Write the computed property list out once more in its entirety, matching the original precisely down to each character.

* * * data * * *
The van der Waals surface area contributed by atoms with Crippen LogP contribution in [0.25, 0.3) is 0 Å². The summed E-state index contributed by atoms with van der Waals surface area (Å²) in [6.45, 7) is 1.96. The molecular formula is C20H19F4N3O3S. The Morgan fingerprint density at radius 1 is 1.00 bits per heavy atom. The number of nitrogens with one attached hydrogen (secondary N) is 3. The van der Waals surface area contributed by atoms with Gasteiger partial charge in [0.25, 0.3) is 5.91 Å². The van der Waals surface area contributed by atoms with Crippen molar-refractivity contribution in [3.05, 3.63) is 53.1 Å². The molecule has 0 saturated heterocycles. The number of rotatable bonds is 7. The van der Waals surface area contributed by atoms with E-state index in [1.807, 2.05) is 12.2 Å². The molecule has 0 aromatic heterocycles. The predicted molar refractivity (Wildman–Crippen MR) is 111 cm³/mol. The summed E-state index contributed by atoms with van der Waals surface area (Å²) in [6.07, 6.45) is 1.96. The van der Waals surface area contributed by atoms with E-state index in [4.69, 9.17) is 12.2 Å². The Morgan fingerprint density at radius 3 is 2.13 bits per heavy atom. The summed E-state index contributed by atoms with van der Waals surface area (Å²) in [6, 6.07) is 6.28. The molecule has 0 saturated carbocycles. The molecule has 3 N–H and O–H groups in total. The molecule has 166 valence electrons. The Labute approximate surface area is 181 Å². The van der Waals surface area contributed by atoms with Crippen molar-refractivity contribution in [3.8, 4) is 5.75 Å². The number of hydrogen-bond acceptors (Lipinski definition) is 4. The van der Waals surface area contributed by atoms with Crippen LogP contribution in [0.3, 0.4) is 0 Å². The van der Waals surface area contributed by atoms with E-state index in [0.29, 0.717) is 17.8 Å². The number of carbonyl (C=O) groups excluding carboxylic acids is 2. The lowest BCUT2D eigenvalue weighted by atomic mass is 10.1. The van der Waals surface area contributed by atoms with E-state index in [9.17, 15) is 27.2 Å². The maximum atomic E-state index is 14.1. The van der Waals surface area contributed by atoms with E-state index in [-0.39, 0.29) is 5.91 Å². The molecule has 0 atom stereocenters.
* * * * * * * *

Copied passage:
The van der Waals surface area contributed by atoms with Crippen LogP contribution in [0.25, 0.3) is 0 Å². The summed E-state index contributed by atoms with van der Waals surface area (Å²) in [6.45, 7) is 1.96. The molecular formula is C20H19F4N3O3S. The Morgan fingerprint density at radius 1 is 1.00 bits per heavy atom. The number of nitrogens with one attached hydrogen (secondary N) is 3. The van der Waals surface area contributed by atoms with Gasteiger partial charge in [0.25, 0.3) is 5.91 Å². The van der Waals surface area contributed by atoms with Crippen molar-refractivity contribution in [3.05, 3.63) is 53.1 Å². The molecule has 0 saturated heterocycles. The number of rotatable bonds is 7. The van der Waals surface area contributed by atoms with E-state index in [1.807, 2.05) is 12.2 Å². The molecule has 0 aromatic heterocycles. The predicted molar refractivity (Wildman–Crippen MR) is 111 cm³/mol. The summed E-state index contributed by atoms with van der Waals surface area (Å²) in [6.07, 6.45) is 1.96. The van der Waals surface area contributed by atoms with E-state index in [4.69, 9.17) is 12.2 Å². The Morgan fingerprint density at radius 3 is 2.13 bits per heavy atom. The summed E-state index contributed by atoms with van der Waals surface area (Å²) in [6, 6.07) is 6.28. The molecule has 0 saturated carbocycles. The molecule has 3 N–H and O–H groups in total. The molecule has 166 valence electrons. The Labute approximate surface area is 181 Å². The van der Waals surface area contributed by atoms with Crippen molar-refractivity contribution in [3.8, 4) is 5.75 Å². The number of hydrogen-bond acceptors (Lipinski definition) is 4. The van der Waals surface area contributed by atoms with Crippen LogP contribution in [0.3, 0.4) is 0 Å². The van der Waals surface area contributed by atoms with E-state index in [0.29, 0.717) is 17.8 Å². The number of carbonyl (C=O) groups excluding carboxylic acids is 2. The lowest BCUT2D eigenvalue weighted by atomic mass is 10.1. The van der Waals surface area contributed by atoms with E-state index in [9.17, 15) is 27.2 Å². The maximum atomic E-state index is 14.1. The van der Waals surface area contributed by atoms with E-state index in [-0.39, 0.29) is 5.91 Å². The molecule has 0 atom stereocenters.